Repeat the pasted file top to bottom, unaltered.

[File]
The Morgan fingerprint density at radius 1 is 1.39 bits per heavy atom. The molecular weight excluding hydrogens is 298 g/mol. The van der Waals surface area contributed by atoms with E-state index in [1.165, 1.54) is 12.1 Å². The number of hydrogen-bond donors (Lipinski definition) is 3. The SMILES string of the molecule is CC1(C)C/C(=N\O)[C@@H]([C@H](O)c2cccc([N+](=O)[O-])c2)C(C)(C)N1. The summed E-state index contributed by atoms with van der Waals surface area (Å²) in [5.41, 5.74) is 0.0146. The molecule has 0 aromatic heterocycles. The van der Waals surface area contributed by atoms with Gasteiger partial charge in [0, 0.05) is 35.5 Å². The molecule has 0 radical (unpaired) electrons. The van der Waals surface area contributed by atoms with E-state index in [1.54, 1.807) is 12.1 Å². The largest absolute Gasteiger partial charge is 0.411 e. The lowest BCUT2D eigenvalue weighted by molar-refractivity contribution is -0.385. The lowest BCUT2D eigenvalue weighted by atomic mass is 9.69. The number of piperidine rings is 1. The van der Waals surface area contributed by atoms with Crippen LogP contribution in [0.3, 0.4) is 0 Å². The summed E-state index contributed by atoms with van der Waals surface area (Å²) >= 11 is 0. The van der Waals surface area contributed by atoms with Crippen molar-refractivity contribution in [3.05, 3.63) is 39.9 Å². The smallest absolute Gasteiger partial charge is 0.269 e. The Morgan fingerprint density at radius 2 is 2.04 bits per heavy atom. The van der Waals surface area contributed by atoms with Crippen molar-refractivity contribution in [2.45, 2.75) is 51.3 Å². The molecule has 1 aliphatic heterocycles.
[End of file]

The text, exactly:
The Morgan fingerprint density at radius 1 is 1.39 bits per heavy atom. The molecular weight excluding hydrogens is 298 g/mol. The van der Waals surface area contributed by atoms with E-state index in [1.165, 1.54) is 12.1 Å². The number of hydrogen-bond donors (Lipinski definition) is 3. The SMILES string of the molecule is CC1(C)C/C(=N\O)[C@@H]([C@H](O)c2cccc([N+](=O)[O-])c2)C(C)(C)N1. The summed E-state index contributed by atoms with van der Waals surface area (Å²) in [5.41, 5.74) is 0.0146. The molecule has 0 aromatic heterocycles. The van der Waals surface area contributed by atoms with Gasteiger partial charge in [0, 0.05) is 35.5 Å². The molecule has 0 radical (unpaired) electrons. The van der Waals surface area contributed by atoms with E-state index in [1.54, 1.807) is 12.1 Å². The largest absolute Gasteiger partial charge is 0.411 e. The lowest BCUT2D eigenvalue weighted by molar-refractivity contribution is -0.385. The lowest BCUT2D eigenvalue weighted by atomic mass is 9.69. The number of piperidine rings is 1. The van der Waals surface area contributed by atoms with Crippen LogP contribution in [0.3, 0.4) is 0 Å². The summed E-state index contributed by atoms with van der Waals surface area (Å²) >= 11 is 0. The van der Waals surface area contributed by atoms with Crippen molar-refractivity contribution in [3.05, 3.63) is 39.9 Å². The smallest absolute Gasteiger partial charge is 0.269 e. The Morgan fingerprint density at radius 2 is 2.04 bits per heavy atom. The van der Waals surface area contributed by atoms with Crippen molar-refractivity contribution in [2.45, 2.75) is 51.3 Å². The molecule has 1 aliphatic heterocycles.